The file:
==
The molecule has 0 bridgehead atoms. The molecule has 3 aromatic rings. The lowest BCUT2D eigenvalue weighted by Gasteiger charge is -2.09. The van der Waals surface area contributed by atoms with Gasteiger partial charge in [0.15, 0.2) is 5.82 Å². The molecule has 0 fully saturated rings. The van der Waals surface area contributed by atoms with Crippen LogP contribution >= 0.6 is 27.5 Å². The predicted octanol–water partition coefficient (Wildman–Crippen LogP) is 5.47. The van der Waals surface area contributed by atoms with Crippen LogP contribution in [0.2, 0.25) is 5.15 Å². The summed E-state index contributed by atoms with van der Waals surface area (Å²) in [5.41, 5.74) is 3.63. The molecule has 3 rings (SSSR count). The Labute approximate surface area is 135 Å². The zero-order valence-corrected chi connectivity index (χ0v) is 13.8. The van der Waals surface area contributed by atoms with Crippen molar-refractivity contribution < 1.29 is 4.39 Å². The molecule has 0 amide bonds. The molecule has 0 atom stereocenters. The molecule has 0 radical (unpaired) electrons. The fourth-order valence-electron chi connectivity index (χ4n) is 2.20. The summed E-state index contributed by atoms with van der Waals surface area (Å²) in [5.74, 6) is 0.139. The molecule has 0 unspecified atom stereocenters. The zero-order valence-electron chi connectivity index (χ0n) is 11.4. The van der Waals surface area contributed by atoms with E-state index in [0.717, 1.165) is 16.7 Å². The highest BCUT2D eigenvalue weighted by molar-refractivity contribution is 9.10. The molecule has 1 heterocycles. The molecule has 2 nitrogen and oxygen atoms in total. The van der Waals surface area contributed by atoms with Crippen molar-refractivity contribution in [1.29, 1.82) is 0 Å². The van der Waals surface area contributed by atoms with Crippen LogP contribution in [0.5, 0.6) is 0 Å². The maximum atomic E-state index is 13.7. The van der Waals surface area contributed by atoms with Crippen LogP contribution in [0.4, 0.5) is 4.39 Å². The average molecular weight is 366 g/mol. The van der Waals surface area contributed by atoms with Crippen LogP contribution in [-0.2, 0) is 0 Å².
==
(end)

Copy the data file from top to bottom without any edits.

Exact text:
The molecule has 0 bridgehead atoms. The molecule has 3 aromatic rings. The lowest BCUT2D eigenvalue weighted by Gasteiger charge is -2.09. The van der Waals surface area contributed by atoms with Gasteiger partial charge in [0.15, 0.2) is 5.82 Å². The molecule has 0 fully saturated rings. The van der Waals surface area contributed by atoms with Crippen LogP contribution >= 0.6 is 27.5 Å². The predicted octanol–water partition coefficient (Wildman–Crippen LogP) is 5.47. The van der Waals surface area contributed by atoms with Crippen LogP contribution in [0.2, 0.25) is 5.15 Å². The summed E-state index contributed by atoms with van der Waals surface area (Å²) in [5.41, 5.74) is 3.63. The molecule has 3 rings (SSSR count). The Labute approximate surface area is 135 Å². The zero-order valence-corrected chi connectivity index (χ0v) is 13.8. The van der Waals surface area contributed by atoms with Crippen molar-refractivity contribution < 1.29 is 4.39 Å². The molecule has 0 amide bonds. The molecule has 0 atom stereocenters. The molecule has 0 radical (unpaired) electrons. The fourth-order valence-electron chi connectivity index (χ4n) is 2.20. The summed E-state index contributed by atoms with van der Waals surface area (Å²) in [5.74, 6) is 0.139. The molecule has 0 unspecified atom stereocenters. The zero-order valence-electron chi connectivity index (χ0n) is 11.4. The van der Waals surface area contributed by atoms with E-state index in [0.717, 1.165) is 16.7 Å². The highest BCUT2D eigenvalue weighted by molar-refractivity contribution is 9.10. The molecule has 1 heterocycles. The molecule has 2 nitrogen and oxygen atoms in total. The van der Waals surface area contributed by atoms with Crippen molar-refractivity contribution in [1.29, 1.82) is 0 Å². The van der Waals surface area contributed by atoms with Crippen LogP contribution in [0.5, 0.6) is 0 Å². The maximum atomic E-state index is 13.7. The van der Waals surface area contributed by atoms with Crippen LogP contribution in [0.4, 0.5) is 4.39 Å². The average molecular weight is 366 g/mol. The van der Waals surface area contributed by atoms with Crippen LogP contribution in [-0.2, 0) is 0 Å².